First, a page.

The Only Photographer Who Has Shot Every Super Bowl

Photographer John Biever covered the very first Super Bowl back in 1967 at the age of just 15. He is now the only photographer who has shot every single Super Bowl spanning over five decades of the NFL championship game.

As Biever prepares to capture Super Bowl LVI between the Los Angeles Rams and Cincinnati Bengals, his 56th Super Bowl, the San Diego Union-Tribune has published a feature and the 4-minute video above that looks back on the photographer’s remarkable career thus far.

The Family Business

Biever cut his teeth on NFL photography by tagging along with his father, Vernon, who was the team photographer for the Green Back Packers. The position gave the Bievers the opportunity to cover the very first Super Bowl, as it was played between the Kansas City Chiefs and Green Bay Packers at the Los Angeles Memorial Coliseum in Los Angeles, just seven miles away from Sofi Stadium and Super Bowl LVI.

Vernon had taken up the weekend gig of being the Packers’ official sideline photographer after serving in the Army during World War II, and he would often bring John along to games when his son was a teenager.

“His father would hand him a camera and a few rolls of film, and he was free to roam around the sidelines and even the locker room,” the Union-Tribune writes. “It came with one rule: Don’t get in the way of [legendary Packers coach Vince] Lombardi.”

During the AFL-NFL World Championship Game on January 15, 1967, which was retroactively renamed Super Bowl I, the 15-year-old John captured a photo of the first touchdown in Super Bowl history when Green Bay Packers receiver Max McGee scored on a 37-yard reception from Packers quarterback Bart Starr.

A photo of the first touchdown in Super Bowl history, when Green Bay Packers receiver Max McGee scored on a 37-yard reception from quarterback Bart Starr against the Kansas City Chiefs during Super Bowl I. Photographer John Biever captured this shot when he was 15 years old. (Courtesy of John Biever)

The Super Bowl is one of the world’s most-watched single sporting events today, but things were quite different back in 1967 when the NFL and American football were still in their infancy.

“Amazingly, it was not very crowded and the sidelines were not busy at all,” John tells the Union-Tribune. “Bob Hope was next to me for a while. ‘Wow, what’s going on here?,’ [he thought to myself.] It was pretty exciting stuff.”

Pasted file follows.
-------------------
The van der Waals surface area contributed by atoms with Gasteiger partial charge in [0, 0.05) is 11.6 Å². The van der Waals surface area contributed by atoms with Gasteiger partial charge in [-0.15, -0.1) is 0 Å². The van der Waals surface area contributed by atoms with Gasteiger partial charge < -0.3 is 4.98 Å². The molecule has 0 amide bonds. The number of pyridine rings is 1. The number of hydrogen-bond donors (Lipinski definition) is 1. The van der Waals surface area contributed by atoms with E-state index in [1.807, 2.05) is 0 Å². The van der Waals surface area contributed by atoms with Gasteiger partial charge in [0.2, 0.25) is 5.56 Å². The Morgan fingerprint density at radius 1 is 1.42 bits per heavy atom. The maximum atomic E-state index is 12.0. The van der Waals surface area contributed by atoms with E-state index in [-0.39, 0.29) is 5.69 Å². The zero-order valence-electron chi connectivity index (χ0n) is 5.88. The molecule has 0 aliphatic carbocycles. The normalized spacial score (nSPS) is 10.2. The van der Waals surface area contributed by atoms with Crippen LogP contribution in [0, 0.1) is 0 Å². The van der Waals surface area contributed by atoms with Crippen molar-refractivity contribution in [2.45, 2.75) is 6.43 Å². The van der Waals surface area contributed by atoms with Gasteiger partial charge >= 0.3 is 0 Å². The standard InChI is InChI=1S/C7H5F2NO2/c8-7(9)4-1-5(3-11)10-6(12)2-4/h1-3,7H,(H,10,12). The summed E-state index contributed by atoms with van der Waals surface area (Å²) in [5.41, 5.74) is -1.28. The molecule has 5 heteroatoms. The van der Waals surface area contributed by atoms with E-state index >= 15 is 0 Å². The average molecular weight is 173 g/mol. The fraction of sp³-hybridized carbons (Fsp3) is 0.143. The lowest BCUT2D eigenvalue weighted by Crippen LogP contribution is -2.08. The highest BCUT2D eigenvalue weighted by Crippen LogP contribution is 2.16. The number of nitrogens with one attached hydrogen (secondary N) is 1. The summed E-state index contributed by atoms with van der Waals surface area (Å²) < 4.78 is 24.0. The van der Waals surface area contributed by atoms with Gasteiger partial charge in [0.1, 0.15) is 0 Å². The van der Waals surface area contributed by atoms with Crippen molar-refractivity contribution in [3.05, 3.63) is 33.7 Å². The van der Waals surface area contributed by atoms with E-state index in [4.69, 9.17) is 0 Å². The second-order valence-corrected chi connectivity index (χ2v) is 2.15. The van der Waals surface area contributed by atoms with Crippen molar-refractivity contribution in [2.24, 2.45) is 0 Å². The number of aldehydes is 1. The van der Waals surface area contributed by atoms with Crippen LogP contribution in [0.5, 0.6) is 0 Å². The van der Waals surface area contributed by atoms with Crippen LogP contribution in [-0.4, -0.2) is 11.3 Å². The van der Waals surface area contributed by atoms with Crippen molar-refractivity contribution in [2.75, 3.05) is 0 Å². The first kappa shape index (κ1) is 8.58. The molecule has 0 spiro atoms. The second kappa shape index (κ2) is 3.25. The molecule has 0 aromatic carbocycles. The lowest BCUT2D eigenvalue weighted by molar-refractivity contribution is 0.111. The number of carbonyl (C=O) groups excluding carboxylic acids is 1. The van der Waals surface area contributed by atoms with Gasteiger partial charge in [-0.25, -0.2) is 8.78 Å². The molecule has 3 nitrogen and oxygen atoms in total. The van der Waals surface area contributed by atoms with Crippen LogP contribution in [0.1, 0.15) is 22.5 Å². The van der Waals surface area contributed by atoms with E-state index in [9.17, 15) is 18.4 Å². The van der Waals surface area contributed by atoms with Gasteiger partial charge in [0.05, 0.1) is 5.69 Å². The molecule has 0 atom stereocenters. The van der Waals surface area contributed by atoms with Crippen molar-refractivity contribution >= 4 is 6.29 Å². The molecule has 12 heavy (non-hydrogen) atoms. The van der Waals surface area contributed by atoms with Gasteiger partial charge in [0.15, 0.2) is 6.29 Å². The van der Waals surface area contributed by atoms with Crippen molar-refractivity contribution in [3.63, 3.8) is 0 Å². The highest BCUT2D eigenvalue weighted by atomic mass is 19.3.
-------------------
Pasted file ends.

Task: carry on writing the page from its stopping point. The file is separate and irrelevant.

After the game, John captured another iconic photo of Lombardi reaching his arm out as he celebrated the Packers’ victory. His father can be seen holding his cameras behind Lombardi’s outstretched arm.

Green Bay Packers coach Vince Lombardi celebrates after winning Super Bowl 1 at the Los Angeles Coliseum in 1967. This is photographer John Biever’s favorite photograph, and his father, Vernon, can be seen behind Lombardi’s outstretched arm. (Courtesy of John Biever)

“Having those two together in the photo was important to me,” John says.

A Career in Photojournalism

John would go on to graduate from the University of Wisconsin-Milwaukee before becoming a photographer for his hometown newspapers, covering everything from sports to politics.

The next stage in his career came after he began sending samples of his work to Sports Illustrated magazine. The illustrious sports publication began assigning him freelance work, and before long John became a contract photographer and then a staff photographer. He would cover the Super Bowl, as well as championships in a wide range of top-tier sporting leagues, for over 30 years for Sports Illustrated.

In 2014, ESPN Films released a documentary titled Keepers of the Streak that focused on the four remaining photographers who had attended and photographed every Super Bowl in history. They were John Biever, Walter Iooss, Mickey Palmer, and Tony Tomsic.

Biever and Iooss were the final two “keepers of the streak” in 2020, but Iooss finally missed his first Super Bowl in 2021 due to the COVID-19 pandemic, leaving Biever as the only remaining photographer who has shot every Super Bowl.

“John was always a great photographer,” Iooss tells the Union-Tribune. “He’s the last man standing for the streak and good for him.”

Oakland Raiders coach John Madden being carried off the field after winning Super Bowl XI in 1977 at the Rose Bowl. (Courtesy of John Biever)

Biever took a buyout from Sports Illustrated in 2012, moved from Wisconsin to San Diego, and got married to his longtime assistant.

The now-70-year-old photographer will be found on the sidelines of Super Bowl LVI with his Nikon cameras, ready to add to his collection of some of the most famous Super Bowl photos of all time.

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